What happens when you pour water over lava? You get steam. I think when Q-Games’ Pixeljunk Shooter came out for the PS3 in 2009, where the player manipulates the levels using molten rock, water, and a magnetic fluid that I’m going to call “Polly”, they were dropping a hint that it would eventually end-up on Steam. I told no-one of this supposition, but now I wish I had. The gloopy game of fluid dynamics is landing on the PC in November, and I would have looked amazing.
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Posts Tagged ‘Linux’
RPS Feature Haptically Ever After
Valve? Making its own OS for living rooms? Madness. Pure, coldly calculated and entirely premeditated madness. But SteamOS’ success is far from guaranteed, and it’s got some serious hurdles to overcome before it can establish a New World Order. Last time around, I gathered developers of games like Project Eternity, Gone Home, Mark of the Ninja, The Banner Saga, and Race The Sun to discuss who SteamOS/Steam Boxes are even for and the relative “openness” of Valve’s platform in light of, er, Greenlight. Today, we dig even deeper, into the strange, nebulous guts of Linux and what sorts of challenges and opportunities Valve’s crazy, newfangled controller presents. There are even some hands-on impressions from Dejobaan and Paradox. Read on for THE FUTURE.
Nvidia‘s history of Linux support has been – to put it very, very lightly – rocky at best, but apparently that’s all about to change. The hardware manufacturer is now throwing its considerable weight behind both SteamOS and Linux as a whole, even going so far as to promise it’ll release documentation on its GPUs to the Linux community so as to help ease compatibility issues. Meanwhile, the meaner, greener side of the graphicsability wars boasts of engineers “embedded at Valve” to hammer SteamOS into rip-roaring, console-busting shape. Which, I suppose, makes sense, given that AMD is supplying innards for both Microsoft and Sony.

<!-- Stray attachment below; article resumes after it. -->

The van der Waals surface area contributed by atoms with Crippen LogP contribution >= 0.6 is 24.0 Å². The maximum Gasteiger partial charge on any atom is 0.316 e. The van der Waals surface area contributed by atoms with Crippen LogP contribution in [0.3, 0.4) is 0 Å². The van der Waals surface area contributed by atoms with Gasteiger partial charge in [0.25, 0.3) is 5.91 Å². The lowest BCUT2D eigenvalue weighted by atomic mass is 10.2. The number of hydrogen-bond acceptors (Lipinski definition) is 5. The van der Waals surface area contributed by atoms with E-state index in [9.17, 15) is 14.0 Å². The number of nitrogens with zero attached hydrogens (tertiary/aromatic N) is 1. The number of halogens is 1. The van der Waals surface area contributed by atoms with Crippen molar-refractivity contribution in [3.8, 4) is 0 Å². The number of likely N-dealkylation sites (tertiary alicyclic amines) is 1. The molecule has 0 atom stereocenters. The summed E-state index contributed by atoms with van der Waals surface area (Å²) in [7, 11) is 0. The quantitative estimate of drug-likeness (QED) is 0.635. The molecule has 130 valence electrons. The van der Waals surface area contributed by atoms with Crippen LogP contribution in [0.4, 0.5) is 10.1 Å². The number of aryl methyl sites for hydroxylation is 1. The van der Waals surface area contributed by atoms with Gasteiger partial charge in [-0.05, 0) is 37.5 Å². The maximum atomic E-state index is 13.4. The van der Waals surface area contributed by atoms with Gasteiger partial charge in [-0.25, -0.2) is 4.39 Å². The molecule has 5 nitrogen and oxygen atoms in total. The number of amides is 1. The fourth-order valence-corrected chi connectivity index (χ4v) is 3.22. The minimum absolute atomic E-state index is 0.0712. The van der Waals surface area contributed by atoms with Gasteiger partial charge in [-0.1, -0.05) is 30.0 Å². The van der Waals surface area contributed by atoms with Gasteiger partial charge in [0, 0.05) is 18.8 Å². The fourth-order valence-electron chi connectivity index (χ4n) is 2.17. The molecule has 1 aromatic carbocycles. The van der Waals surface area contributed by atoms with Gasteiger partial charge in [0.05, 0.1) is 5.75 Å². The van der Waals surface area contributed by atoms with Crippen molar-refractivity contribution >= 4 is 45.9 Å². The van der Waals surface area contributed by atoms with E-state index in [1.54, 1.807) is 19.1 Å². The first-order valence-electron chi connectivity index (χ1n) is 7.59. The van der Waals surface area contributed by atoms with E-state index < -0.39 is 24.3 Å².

As the internet held its breath and the countdown reached zero, speculation in the RPS chatroom reached fever pitch. And after the announcement was made, John bellowed, “I PREDICTED THAT!”. He did, you know. Valve are releasing an operating system, SteamOS and this is what we know.
As we’ve been working on bringing Steam to the living room, we’ve come to the conclusion that the environment best suited to delivering value to customers is an operating system built around Steam itself. SteamOS combines the rock-solid architecture of Linux with a gaming experience built for the big screen. It will be available soon as a free stand-alone operating system for living room machines.
To hear Valve tell it, the mega-developer’s Seattle lair is a boundless, endlessly blossoming field of creativity – not some rigidly structured hive of hirings and firings. People clamber into the top secret treehouse, and then they affix themselves to whatever project strikes their fancy, or so the story goes. But it’s a bit tougher to bite those claims hook, (company) line, and sinker when not-so-good-old-fashioned layoffs strike. Earlier this year, Valve let go of around 30 employees, many of whom were allegedly involved in hardware and Steam Box endeavors. Rumblings suggested the sudden turn of events signaled a change of focus for Valve, but all we got beyond that was the world’s longest “no comment” from Gabe Newell. As it turns out, however, Valve’s Steam Box survived the Great Valve Purge of ’13, and now some sort of reveal is just around the corner.